Typical.  All the time I spend writing press releases and trying to get them published and this is the one they like!

Thursday, November 03, 2011

You couldn’t make it up - Council red tape at its best

The Council was due to collect a fridge freezer from outside my house on 1st November.  I had booked the special collection via their very good online service and received an email confirming that it would indeed be picked up on said date.
The evening before I had it carried down the steps from the back door where it had been hitherto stored and placed at the front of the house where I leave my recycling and black bags every week.
When I returned from work the fridge was still there, and on contacting the Council department responsible I was told that it wasn’t collected because it was on my property and not on the public highway.   I explained that my house is a detached house with a driveway that slopes down onto the road and that there was not pavement on to which I could place it.  I also queried the fact that they actually wanted me to place it on the public highway where it would be a danger to pedestrians.  The lady on the line confirmed that this was indeed the case.
I emailed customer services to ask them if they could confirm why it had not been collected and received the following response:        
"I have today checked the case notes and can advise that the crew called at 13:22 and reported back to the depot to inform them that the item was not out for collection. Items need to be placed at the normal bin collection point by 7am on the day of collection."
Now as the photograph below shows the item was placed on the edge of my property within inches of the pavement.  The ‘pavement’ such as it is slopes away at this point  as it provides access to my drive, and it would be impossible to place a fridge there.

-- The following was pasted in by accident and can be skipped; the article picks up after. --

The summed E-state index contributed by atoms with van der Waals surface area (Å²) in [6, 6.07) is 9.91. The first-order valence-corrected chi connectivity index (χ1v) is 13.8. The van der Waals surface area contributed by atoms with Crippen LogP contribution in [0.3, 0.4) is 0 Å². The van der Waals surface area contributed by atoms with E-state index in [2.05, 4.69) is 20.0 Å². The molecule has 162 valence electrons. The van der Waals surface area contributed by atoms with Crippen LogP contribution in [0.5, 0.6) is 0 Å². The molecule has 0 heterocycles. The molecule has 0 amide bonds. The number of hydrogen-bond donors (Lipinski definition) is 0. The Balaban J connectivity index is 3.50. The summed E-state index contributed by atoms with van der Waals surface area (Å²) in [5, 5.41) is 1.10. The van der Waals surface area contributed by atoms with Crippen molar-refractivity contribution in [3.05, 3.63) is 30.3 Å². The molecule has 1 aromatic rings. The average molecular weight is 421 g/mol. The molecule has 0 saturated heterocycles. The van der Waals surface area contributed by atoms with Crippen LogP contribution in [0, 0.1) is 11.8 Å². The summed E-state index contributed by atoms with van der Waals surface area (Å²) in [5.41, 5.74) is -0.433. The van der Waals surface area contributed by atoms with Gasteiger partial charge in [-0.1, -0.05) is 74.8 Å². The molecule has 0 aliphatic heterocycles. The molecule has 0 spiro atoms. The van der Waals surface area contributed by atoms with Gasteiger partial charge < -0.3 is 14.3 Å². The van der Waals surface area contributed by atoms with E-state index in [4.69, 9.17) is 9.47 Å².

This is surely bureaucracy gone mad.  The Council seriously want me to place it on the pavement in the path of anyone walking past?  I could have understood if the item had been hidden or if they had to walk up a path to get to it, but here?  How could they interpret this as being ‘not out for collection’?  The collection has been rearranged for next Tuesday – the good people of Wern Street need to watch out for a fridge freezer lying in the road.

Tuesday, November 01, 2011

Sticking plaster solutions to Cwm Taf health problems

An unusually full public gallery at the Council Chamber in Clydach on 28th October saw Alison Williams, Chief Executive of Cwm Taf Health Board, tell RCT Councillors she wanted to give “full reassurance regarding the future of A&E and Minor Injury Units.”

She said that the closure of the Minor Injuries Unit at Cwm Rhondda hospital is not about the ‘rot setting in’ or about taking services away from the area, and went on to give categorical reassurance that A&E services at the Royal Glamorgan will not disappear.

Yet as well as causing problems for residents in the Rhondda who now have to travel further for treatment  for non urgent or non life threatening injuries this is bound to have knock on effects for patients at A&E.  The Royal Glamorgan is busy enough at the best of time – it will now have to cope with the extra influx of patients with minor injuries who have nowhere else to obtain treatment. 

The closure of the MIU is temporary so they say – but they said that about the downgrading if the SCUBU unit at the Royal Glamorgan.  That has now become permanent.   That also was about a shortage of suitably qualified staff.

Ms Williams stated clearly that “This is not about money.  No matter how much money I have I cannot employ doctors and nurses that are not there.”  She said they cannot keep using a ‘sticking plaster’ to address the problems but need sustainable solutions.

This is a story that is echoed throughout Wales.  So where have the health boards been – and what has the Health Minister been up to all this time?  This problem hasn’t suddenly appeared out of nowhere.   It takes years to train doctors and specialist nurses – this should have been addressed earlier.

Labour are fond of blaming everything on the Westminster Government.  Well let’s be clear.  Health is a devolved matter.  In Wales it is the responsibility of the Welsh Government – the Labour Government.  It is not about money – Ms Williams made that very clear.  It is about lack of adequate planning and management.